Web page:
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Performance Management of U.S. Job Training Programs: Lessons from the Job Training Partnership Act

PFM, Vol. 4 No. 3, (2004)

Performance management systems that provide (relatively)
quick feedback to program operators play an important role in
employment and training programs around the world. This paper
brings together evidence on the effects of such systems, drawn
primarily from the widely studied U.S. Job Training Partnership Act
(JTPA) program. The questions addressed include the effects of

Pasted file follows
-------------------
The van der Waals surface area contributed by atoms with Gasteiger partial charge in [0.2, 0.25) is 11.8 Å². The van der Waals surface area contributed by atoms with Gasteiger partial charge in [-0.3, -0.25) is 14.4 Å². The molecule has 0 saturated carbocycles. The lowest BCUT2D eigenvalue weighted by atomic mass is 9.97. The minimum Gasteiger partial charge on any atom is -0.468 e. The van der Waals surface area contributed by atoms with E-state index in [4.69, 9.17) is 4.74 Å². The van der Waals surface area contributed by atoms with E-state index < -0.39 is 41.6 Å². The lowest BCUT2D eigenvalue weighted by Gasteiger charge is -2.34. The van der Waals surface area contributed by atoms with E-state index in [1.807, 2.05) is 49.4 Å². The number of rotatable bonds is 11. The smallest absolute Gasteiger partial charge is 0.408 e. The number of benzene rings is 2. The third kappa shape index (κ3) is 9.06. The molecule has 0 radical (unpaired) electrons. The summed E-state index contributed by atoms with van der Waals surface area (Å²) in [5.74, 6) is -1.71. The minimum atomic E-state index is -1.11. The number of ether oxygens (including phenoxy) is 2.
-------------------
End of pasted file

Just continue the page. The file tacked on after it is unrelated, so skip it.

performance standards systems on who gets served, on what services
they receive, on the technical efficiency of program operation, on the
economic efficiency of program operation, and on strategic behavior by
program managers to “game” the system. Though incomplete on
important dimensions, the available evidence makes it clear that the
JTPA standards did little to enhance the impact of the program on
employment and earnings, while at the same time inducing attempts to
“game” the system by actions such as terminating participants at a
time that would maximize measured performance rather than when
services are no longer provided. We conclude by drawing policy
conclusions from the available evidence and making suggests for future

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